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Centre de recherche
Thursday, December 14 2017

Eating together as a family helps children feel better

In a new study, family meals in early childhood are found to be very beneficial on both a child's physical and mental health over the long term. 

MONTRÉAL, December 14, 2017 - Children who routinely eat their meals together with their family are more likely to experience long-term physical and mental health benefits, a new study shows.

Université de Montréal doctoral student Marie-Josée Harbec and her supervisor, pyschoeducation professor Linda Pagani, made the finding after following a cohort of Quebec children born between 1997 and 1998.

The study is published today in the Journal of Developmental & Behavioral Pediatrics.

“There is a handful of research suggesting positive links between eating family meals together frequently and child and adolescent health," Pagani said. "In the past, researchers were unclear on whether families that ate together were simply healthier to begin with. And measuring how often families eat together and how children are doing at that very moment may not capture the complexity of the environmental experience."

The study looked at chilldren who had been followed by researchers since they were 5 months old as part of the Quebec Longitudinal Study of Child Development. At age 6, their parents started reporting on whether or not they had family meals together. At age 10, parents, teachers and the children themselves provided information on the children's lifestyle habits and their psycho-social well-being.

“We decided to look at the long-term influence of sharing meals as an early childhood family environment experience in a sample of children born the same year," Pagani said, "and we followed-up regularly as they grew up. Using a birth cohort, this study examines the prospective associations between the environmental quality of the family meal experience at age 6 and child well-being at age 10."

When the family meal environment quality was better at age 6, higher levels of general fitness and lower levels of soft-drink consumption were observed at age 10. These children also seemed to have more social skills, as they were less likely to self-report being physical aggressive, oppositional or delinquent at age 10.

An ideal cohort to study

"Because we had a lot of information about the children before age 6 – such as their temperament and cognitive abilities, their mother’s education and psychological characteristics, and prior family configuration and functioning – we were able to eliminate any pre-existing conditions of the children or families that could throw a different light on our results," said Harbec. "It was really ideal as a situation.”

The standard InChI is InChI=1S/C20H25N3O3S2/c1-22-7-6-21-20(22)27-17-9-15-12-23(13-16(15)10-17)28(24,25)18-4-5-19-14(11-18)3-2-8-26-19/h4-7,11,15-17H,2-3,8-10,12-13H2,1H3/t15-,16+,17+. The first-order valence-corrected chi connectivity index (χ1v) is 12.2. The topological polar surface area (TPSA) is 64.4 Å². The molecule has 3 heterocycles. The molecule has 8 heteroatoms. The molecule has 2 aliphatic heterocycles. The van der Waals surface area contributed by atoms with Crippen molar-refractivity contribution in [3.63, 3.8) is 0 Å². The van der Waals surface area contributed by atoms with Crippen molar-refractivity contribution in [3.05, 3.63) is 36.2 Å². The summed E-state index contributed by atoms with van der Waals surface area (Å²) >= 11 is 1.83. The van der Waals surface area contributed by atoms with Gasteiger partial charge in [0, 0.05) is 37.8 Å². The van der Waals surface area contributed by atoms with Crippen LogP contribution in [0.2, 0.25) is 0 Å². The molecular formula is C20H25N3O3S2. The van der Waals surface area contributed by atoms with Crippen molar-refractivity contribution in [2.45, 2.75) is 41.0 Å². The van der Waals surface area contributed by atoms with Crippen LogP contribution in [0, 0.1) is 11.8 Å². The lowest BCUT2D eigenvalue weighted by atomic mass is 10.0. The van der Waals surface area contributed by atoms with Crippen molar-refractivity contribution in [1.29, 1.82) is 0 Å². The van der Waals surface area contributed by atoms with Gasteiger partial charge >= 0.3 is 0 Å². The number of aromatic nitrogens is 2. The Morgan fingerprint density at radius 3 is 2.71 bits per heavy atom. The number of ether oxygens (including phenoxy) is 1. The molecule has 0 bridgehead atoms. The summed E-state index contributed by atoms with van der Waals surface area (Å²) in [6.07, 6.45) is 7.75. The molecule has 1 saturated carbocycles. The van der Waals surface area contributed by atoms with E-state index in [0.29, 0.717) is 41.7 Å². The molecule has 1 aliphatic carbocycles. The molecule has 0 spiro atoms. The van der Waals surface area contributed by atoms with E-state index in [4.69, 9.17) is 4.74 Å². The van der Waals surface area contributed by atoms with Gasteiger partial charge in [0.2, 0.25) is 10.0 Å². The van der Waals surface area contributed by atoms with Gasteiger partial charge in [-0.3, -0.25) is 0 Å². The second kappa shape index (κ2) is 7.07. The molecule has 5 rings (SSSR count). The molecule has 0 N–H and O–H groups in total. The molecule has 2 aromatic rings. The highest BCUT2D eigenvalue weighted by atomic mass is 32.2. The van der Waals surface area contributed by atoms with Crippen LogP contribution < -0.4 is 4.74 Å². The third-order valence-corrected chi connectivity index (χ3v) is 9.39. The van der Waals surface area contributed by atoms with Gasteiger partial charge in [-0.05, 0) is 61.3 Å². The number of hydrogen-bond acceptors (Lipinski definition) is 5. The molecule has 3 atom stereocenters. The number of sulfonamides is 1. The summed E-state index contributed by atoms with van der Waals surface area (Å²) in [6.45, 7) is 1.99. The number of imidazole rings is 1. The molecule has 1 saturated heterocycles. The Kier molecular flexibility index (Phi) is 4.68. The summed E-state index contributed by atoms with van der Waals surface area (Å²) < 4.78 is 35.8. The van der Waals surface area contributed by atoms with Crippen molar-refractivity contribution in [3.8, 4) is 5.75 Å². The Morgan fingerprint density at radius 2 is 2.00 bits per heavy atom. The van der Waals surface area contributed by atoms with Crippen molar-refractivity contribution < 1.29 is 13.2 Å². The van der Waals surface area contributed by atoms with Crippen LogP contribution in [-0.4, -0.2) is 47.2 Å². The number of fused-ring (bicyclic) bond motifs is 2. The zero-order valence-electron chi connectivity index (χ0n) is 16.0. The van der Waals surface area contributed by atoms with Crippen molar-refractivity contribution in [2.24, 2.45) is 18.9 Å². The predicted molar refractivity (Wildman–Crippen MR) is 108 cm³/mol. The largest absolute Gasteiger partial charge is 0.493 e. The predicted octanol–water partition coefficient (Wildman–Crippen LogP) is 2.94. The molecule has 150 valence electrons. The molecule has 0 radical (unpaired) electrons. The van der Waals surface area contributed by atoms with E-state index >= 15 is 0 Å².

Added Pagani: “The presence of parents during mealtimes likely provides young children with firsthand social interaction, discussions of social issues and day-to-day concerns, and vicarious learning of prosocial interactions in a familiar and emotionally secure setting. Experiencing positive forms of communication may likely help the child engage in better communication skills with people outside of the family unit. Our findings suggest that family meals are not solely markers of home environment quality, but are also easy targets for parent education about improving children’s well-being.”

“From a population-health perspective, our findings suggest that family meals have long-term influences on children’s physical and mental well-being,” said Harbec.

At a time when fewer families in Western countries are having meals together, it would be especially opportune now for psycho-social workers to encourage the practice at home – indeed, even make it a priority, the researchers believe. And family meals could be touted as advantageous in public-information campaigns that aim to optimize child development. 

About this study

“Associations between early family meal environment quality and later well-being in school age children,” by Marie-Josée Harbec and Linda Pagani, was published in the December 2017 issue of the Journal of Developmental & Behavioral Pediatrics. Linda Pagani is a professor at Université de Montréal's School of Psychoeducation as well as a researcher at the Sainte-Justine University Hospital Research Centre and with the Research Group on Learning Environments of the Fonds de recherche du Québec – Société et culture. The Quebec Longitudinal Study of Child Development is coordinated by the Institut de la Statistique du Québec (http://www.iamillbe.stat.gouv.qc.ca/default_an.htm).

À propos du Centre de recherche du CHU Sainte-Justine

Le Centre de recherche du CHU Sainte-Justine est un établissement phare en recherche mère-enfant affilié à l’Université de Montréal. Axé sur la découverte de moyens de prévention innovants, de traitements moins intrusifs et plus rapides et d’avenues prometteuses de médecine personnalisée, il réunit plus de 200 chercheurs, dont plus de 90 chercheurs cliniciens, ainsi que 450 étudiants de cycles supérieurs et postdoctorants. Le centre est partie intégrante du Centre hospitalier universitaire Sainte-Justine, le plus grand centre mère-enfant au Canada et le deuxième centre pédiatrique en importance en Amérique du Nord. Détails au recherche.chusj.org

For information

Jeff Heinrich
University of Montréal
Tel. : 514 343-7593

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Updated on 12/15/2017
Created on 12/15/2017
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